And in Buffalo, a fiercely contested matchup between India B. Walton, a democratic socialist and the Democratic nominee, and the incumbent mayor, Byron W. Brown, was getting national attention. A victor was not expected to be decided on election night, in part because Brown waged a write-in campaign. But about 60% of the ballots were marked for write-in, and Brown declared victory.


In New York City, the difficulties that Adams, 61, will encounter were apparent even as he celebrated his victory. “We are fighting COVID, crime and economic devastation all at once,” he said Tuesday night.


In one of the world’s financial capitals, workers are barely trickling back to their midtown Manhattan offices. The tourism industry is suffering. Many of the city’s beloved restaurants and other businesses have closed for good. And even as Wall Street profits soar, the city’s unemployment rate stood at 9.8% in September, with job growth lagging behind the pace that some economists had predicted last spring.


Adams will also inherit a budget gap of about $5 billion that will require immediate action, said Andrew S. Rein, president of the nonpartisan Citizens Budget Commission. There will also be contracts to negotiate with city workers and eventually, the federal aid that helped pay for some city priorities will dwindle.


“Every decision has long-run implications,” Rein said. “If you start sooner, you can take care of it. When you’re in an emergency situation, it’s hard to make good decisions that are not painful.”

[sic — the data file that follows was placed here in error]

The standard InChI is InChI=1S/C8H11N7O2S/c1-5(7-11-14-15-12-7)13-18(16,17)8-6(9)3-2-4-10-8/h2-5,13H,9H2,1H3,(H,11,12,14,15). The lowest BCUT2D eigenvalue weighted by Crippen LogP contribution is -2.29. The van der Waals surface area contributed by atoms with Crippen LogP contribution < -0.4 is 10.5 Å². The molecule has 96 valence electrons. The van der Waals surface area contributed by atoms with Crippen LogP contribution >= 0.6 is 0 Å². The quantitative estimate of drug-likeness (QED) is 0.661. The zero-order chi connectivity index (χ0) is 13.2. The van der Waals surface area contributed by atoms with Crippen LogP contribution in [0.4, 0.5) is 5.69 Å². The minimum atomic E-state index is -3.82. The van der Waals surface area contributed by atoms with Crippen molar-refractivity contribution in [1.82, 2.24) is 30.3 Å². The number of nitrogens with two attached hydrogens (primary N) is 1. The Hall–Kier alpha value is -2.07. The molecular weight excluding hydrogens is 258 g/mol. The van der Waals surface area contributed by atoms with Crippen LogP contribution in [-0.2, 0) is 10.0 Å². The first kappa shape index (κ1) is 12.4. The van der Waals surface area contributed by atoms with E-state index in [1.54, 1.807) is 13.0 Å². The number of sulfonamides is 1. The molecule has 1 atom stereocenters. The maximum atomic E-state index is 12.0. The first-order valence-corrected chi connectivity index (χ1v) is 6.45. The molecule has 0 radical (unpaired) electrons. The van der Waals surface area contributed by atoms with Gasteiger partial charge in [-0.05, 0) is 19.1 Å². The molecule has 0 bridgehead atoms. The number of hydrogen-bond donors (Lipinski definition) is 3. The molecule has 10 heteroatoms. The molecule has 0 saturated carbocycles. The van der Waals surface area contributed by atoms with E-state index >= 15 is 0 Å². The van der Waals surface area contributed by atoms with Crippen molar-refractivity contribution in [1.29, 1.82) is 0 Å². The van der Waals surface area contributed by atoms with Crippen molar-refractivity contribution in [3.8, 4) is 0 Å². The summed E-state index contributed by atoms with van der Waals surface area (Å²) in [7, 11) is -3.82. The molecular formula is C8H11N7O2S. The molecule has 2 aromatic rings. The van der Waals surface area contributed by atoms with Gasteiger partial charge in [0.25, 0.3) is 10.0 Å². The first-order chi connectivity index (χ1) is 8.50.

There is no issue Adams has discussed more than public safety.


“We’re not going to just talk about safety,” Adams declared. “We’re going to have safety in our city.”


Adams, who grew up poor in Queens and Brooklyn and says he was once a victim of police brutality. He spent his early years in public life as a transit police officer and later a captain who pushed, sometimes provocatively, for changes from within the system. That experience cemented his credibility with many older voters of color, some of whom mistrust the police while also worrying about crime.


During the primary, amid a spike in gun violence and jarring attacks on the subway that fueled public fears about crime, Adams emerged as one of his party’s most unflinching advocates for the police maintaining a robust role in preserving public safety. He often clashed with those who sought to scale back law enforcement’s power in favor of promoting greater investments in mental health and other social services.


Yet other voters said Adams’ emphasis on policing stoked misgivings. And he will certainly face resistance on the subject from some incoming City Council members.


Tiffany Cabán, a prominent new member who was endorsed by the Democratic Socialists of America, said that on many issues she was “ready to be collaborative.”


“Then you’ll see that there are times where there will be tension,” Cabán said. After emphasizing potential areas of common ground, she mentioned the prospect of Adams’ more assertive policing policies and added: “We’re going to be ready for a fight on those things.”